6. Closedness? The special thing Dylan has above the resto of te rockstars os speccially this. One time, an spanish journalist met Dylan and the most impressive thing he hoy was the smooth-reptilian touch when they shook their hands. That,s what makes great bob Dylan’s songs. And John Lennon esa another type of crear artist. Who’s better? Don’t mind. Dylan not only changed pop lyrics. He Aldo changed what wr consider today as poetry

  7. First time I heard this on Bootleg 13 I instantly thought Jim Steinman! And once considered in terms of bombastic rock rather than pure Christian fundamentalism the song can take on a different slant. The writer is saying he can influence, twist, persuade, etc and that his visions can cause division. But (assuming it’s a “self portrait”) is he applying this tactics only to he previous work or also to the Christian period?

    This is phase 2 of Dylan’s Christian phase, the white heat is cooling and he starts to mix secular ideas in with religious ones, so who wont he go to hell for? Just the non-believing fans of his previous work, or perhaps also those who feel the ONLY way to avoid hell is through Jesus?

    This all comes with the disclaimers that anyone trying to second guess Bob is bound to lose, and as a person of Faith if I have trodden on any one else’s Faith then I apologize.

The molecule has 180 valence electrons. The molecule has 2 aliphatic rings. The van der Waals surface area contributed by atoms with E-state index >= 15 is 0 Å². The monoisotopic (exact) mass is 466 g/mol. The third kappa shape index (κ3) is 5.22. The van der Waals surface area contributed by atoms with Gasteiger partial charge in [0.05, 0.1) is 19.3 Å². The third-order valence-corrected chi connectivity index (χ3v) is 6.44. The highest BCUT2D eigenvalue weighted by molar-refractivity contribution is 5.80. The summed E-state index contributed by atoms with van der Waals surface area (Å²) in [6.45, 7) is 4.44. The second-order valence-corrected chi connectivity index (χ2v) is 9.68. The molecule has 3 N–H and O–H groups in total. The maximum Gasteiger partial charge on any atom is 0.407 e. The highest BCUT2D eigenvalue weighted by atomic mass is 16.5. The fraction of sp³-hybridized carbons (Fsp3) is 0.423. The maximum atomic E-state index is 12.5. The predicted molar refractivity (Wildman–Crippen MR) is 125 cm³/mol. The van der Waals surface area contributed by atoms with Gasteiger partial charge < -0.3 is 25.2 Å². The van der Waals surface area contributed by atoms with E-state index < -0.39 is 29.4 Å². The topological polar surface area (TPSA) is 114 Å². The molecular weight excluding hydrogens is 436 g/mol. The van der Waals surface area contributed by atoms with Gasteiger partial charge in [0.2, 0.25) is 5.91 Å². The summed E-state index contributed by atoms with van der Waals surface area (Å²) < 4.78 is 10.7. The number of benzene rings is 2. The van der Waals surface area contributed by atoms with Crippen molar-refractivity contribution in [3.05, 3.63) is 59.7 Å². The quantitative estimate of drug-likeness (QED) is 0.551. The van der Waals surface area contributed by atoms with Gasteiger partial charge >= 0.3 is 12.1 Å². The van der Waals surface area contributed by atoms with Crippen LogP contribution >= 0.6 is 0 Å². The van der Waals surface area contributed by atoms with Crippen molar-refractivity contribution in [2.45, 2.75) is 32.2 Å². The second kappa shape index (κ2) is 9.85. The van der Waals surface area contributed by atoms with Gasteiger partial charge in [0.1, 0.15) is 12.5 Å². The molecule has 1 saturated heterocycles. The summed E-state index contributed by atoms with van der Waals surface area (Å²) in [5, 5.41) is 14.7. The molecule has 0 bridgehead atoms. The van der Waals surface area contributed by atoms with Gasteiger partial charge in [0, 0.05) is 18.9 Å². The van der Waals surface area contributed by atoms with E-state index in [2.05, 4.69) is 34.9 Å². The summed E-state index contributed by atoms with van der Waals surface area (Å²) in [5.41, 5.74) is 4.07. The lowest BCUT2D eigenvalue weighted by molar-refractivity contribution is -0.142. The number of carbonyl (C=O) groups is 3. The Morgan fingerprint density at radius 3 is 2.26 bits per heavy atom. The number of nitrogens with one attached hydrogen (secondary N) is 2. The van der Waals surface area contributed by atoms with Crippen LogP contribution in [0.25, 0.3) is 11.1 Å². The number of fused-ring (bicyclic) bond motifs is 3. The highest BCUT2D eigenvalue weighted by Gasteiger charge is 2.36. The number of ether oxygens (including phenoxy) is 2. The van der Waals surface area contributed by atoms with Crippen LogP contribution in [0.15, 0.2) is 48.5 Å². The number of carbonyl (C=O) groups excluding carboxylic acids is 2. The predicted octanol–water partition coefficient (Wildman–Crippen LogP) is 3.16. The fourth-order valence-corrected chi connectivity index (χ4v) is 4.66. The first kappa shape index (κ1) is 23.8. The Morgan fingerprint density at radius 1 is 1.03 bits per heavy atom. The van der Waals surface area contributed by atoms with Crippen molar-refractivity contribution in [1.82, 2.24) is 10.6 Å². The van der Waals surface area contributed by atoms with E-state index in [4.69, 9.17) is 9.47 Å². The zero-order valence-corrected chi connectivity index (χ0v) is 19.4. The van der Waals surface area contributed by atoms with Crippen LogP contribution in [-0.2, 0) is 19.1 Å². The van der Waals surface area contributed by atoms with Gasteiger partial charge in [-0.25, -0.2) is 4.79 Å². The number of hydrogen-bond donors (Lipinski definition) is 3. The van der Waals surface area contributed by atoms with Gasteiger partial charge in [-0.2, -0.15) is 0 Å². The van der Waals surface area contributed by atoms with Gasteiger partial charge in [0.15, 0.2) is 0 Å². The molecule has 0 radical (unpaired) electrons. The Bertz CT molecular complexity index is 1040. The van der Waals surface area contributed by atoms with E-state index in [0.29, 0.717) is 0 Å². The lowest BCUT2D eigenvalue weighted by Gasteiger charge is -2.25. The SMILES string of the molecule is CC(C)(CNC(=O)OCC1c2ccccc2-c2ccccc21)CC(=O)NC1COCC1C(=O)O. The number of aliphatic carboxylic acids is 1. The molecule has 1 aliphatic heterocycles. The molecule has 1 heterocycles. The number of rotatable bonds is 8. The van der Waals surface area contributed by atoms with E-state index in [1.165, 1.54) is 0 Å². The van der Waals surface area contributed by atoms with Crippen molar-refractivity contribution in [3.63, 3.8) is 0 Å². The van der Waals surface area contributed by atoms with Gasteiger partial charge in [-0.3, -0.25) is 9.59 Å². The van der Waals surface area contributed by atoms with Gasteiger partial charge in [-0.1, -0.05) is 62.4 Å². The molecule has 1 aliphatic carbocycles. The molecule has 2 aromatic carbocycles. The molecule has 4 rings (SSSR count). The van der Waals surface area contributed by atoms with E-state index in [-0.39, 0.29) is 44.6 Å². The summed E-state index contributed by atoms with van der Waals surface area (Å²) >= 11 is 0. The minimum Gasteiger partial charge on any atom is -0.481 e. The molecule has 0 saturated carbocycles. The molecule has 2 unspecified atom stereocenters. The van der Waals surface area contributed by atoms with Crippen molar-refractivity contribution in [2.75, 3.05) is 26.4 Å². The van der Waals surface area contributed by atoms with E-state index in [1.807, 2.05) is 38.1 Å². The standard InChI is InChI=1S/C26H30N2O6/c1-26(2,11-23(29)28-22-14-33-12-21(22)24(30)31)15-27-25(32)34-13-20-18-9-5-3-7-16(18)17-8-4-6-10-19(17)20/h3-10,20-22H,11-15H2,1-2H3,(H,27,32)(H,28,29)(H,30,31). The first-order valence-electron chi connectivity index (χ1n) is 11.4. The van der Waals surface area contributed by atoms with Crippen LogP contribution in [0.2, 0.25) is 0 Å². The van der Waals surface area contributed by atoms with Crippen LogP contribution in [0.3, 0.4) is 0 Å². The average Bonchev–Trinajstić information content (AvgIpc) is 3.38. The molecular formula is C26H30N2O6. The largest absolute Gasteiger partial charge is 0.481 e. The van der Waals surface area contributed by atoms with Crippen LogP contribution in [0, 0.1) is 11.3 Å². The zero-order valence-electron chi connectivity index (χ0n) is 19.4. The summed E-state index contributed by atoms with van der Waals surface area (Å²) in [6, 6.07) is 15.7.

Finally anyone who feels Dylan cannot be open could do worse than replay Blood On The Tracks and Sara from Desire

  8. Dylan describes the work of a sociopath or a psychopath very well here. Pairs nice with “The Future” by Leonard Cohen. I agree with the other bloggers who suggest the fire and brimstone probably would embarrass Dylan now; or, he would feel the statements are too severe given that he is aware of his need for mercy, too. The self righteousness and messianic complex is wearing off. This is evident when he states the evil as action he is capable of. He knows how to do it. He doesn’t separate himself from it.

  9. i think that the emotional side of the song made him sing it. repeatedly.

    I think that the childish naive side of the lyrics made him not to publish it

Leave a Reply

Your email address will not be published. Required fields are marked *